Story on Onesi by Amber Kuehn of the Virginian Pilot
July 12, 2008
ODU's Onesi leads heading into third round of Men's Amateur
By Amber Kuehn
Eric Onesi said he knows the greens and fairways at Elizabeth Manor Country Club inside and out.
The 20-year-old Onesi, a rising junior at Old Dominion, shot a 6-under-par 64 in Friday's second round of the Eastern Amateur. Coupled with the 63 he shot Thursday, Onesi leads by three shots.
"I just feel real comfortable out here because we play here for school all the time," Onesi said. "I know where to hit on the greens and where not to, and I just played it smart out there."
Eighty-three golfers at 142 or better made the cut.
This marks Onesi's third year in the tournament. Last year he finished 12th, three spots better than in 2006.
Onesi said he was surprised at how low he's shot the last two days. "I didn't even get a practice round in," he said.
The reason? Onesi won the Delaware State Am on Wednesday by 13 strokes, just one day before the Eastern Am. He said he didn't feel rushed, but is tired and hopes he can get some rest to continue his strong play through the weekend.
"I'm just playing really well these last couple of weeks," Onesi said. "It feels great."
Onesi said he's only been playing competitively for five years. An avid baseball and basketball player, Onesi was diagnosed with a blood disorder in 1999 that prevented him from playing contact sports. He called it a blessing in disguise.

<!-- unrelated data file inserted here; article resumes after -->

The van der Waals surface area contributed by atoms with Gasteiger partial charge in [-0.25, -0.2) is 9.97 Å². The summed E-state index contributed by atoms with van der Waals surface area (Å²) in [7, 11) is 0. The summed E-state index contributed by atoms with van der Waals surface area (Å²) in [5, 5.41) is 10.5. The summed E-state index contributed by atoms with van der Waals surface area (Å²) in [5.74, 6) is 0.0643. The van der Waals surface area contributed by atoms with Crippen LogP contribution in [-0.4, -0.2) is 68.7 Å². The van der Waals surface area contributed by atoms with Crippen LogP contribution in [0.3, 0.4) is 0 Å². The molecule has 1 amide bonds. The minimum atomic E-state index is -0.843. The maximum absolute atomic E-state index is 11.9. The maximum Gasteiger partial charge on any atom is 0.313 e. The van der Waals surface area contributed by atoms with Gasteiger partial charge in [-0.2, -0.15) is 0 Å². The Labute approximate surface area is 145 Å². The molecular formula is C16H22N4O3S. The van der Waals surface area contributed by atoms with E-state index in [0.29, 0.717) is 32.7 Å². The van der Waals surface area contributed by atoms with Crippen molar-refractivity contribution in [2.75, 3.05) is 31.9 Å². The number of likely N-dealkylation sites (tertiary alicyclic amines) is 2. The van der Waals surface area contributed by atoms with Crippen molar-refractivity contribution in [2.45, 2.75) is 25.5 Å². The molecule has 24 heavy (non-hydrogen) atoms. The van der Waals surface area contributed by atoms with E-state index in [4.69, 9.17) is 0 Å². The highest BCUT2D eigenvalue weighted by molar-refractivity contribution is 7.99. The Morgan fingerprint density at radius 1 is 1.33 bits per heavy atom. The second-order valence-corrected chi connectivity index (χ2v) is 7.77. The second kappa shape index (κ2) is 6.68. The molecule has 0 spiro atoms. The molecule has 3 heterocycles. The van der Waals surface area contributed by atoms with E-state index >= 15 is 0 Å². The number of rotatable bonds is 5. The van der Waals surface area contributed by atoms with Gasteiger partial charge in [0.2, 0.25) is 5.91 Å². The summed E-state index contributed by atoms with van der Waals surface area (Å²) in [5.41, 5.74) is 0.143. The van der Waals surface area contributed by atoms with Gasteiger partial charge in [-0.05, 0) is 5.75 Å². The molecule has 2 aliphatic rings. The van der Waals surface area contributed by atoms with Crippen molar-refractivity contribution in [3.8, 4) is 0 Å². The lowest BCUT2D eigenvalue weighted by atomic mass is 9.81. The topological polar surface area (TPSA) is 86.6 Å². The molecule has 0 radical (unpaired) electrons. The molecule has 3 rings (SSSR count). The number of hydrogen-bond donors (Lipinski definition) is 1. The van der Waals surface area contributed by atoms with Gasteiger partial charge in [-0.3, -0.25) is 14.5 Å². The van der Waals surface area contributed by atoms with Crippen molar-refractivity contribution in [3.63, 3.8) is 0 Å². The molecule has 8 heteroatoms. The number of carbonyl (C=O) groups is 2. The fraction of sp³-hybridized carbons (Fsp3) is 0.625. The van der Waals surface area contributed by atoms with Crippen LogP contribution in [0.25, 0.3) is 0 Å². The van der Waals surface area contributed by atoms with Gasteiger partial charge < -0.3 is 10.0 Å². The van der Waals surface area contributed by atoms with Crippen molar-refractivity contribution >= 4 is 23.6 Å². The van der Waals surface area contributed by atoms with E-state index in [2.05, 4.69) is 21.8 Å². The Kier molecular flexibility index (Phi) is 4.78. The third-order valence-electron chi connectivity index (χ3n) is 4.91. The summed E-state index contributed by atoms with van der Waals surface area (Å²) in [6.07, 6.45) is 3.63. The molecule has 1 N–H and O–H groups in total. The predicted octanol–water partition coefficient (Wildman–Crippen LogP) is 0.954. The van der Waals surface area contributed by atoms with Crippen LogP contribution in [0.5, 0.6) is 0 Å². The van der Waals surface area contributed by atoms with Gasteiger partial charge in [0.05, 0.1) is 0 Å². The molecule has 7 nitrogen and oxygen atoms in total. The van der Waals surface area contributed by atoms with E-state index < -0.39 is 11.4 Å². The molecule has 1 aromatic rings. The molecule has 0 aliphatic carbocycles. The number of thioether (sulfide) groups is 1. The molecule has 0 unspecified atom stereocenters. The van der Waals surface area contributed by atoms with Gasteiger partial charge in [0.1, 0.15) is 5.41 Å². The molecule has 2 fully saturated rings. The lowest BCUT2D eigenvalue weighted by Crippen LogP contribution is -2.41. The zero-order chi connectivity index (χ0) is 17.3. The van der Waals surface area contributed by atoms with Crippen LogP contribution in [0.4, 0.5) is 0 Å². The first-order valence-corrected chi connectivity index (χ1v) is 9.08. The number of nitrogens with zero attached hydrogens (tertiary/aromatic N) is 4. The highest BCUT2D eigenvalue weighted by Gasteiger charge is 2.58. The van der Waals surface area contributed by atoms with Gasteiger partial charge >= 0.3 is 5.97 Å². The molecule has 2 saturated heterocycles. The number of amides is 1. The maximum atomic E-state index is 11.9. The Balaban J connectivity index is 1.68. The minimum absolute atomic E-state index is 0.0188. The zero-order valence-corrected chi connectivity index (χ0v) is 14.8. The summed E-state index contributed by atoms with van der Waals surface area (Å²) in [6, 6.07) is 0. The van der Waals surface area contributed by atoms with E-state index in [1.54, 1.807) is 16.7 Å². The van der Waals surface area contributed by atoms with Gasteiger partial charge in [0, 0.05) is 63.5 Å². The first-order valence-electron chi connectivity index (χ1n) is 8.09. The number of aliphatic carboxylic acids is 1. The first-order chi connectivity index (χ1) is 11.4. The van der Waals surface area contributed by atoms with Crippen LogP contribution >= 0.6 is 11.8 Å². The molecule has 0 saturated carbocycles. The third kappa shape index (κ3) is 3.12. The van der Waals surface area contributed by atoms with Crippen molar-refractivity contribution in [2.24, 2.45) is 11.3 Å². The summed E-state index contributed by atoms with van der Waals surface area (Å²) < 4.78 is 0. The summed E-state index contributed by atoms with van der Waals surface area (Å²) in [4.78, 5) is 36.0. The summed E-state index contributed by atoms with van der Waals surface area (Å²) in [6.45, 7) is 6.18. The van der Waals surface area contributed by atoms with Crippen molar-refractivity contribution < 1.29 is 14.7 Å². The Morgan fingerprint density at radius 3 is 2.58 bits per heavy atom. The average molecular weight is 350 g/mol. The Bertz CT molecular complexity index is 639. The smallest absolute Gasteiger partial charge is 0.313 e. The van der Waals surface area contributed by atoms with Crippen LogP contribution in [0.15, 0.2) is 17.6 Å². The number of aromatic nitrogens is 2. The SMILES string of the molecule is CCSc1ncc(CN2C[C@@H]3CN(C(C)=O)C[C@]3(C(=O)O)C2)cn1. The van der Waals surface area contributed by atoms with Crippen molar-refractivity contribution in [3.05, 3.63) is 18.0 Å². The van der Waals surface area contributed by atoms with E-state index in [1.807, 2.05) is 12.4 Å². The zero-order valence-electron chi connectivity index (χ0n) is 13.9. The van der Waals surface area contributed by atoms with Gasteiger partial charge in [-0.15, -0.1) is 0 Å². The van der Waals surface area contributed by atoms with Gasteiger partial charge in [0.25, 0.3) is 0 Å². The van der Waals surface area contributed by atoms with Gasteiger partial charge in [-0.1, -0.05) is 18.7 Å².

"I had to give them up and just picked up golf one day," he said. "It's been treating me well ever since."
Elizabeth Manor has treated Roger Newsom well for as long as he can remember. But the course's bunkers gave the Portsmouth eye doctor trouble on Friday. Newsom was 3 under after the 10th hole, but carded bogies on the following two holes and found the sand a few times on the back nine. Newsom finished with a 69. He trails by seven shots.
"I had two bad holes that kind of let it get away from me a little bit," he said. "Today I didn't make as many putts and that's probably the difference. "
Newsom said his familiarity with the course helps his game but doesn't necessarily give him an edge.
"These guys are so good, they come in and play well on a course they've never seen," he said.
Steve Liebler is proof, though, that playing the course over several years doesn't equal perfection on the greens. Liebler missed a number of short birdie putts but sank long putts for birdie on the fourth, 14th and 18th holes. The two-time Eastern Am champion - he won in 1981 and 1994 - shot 67 on Friday, matching his first-round score.
Liebler's 19-year-old son Chase played in the tournament for his third time, missing the cut at 145. The father-son duo was not difficult to find - both were clad entirely in pink. When asked if it had been planned, Steve Liebler laughed.
"I told him I was wearing pink the second day," he said, smiling. "I guess that's all he had left."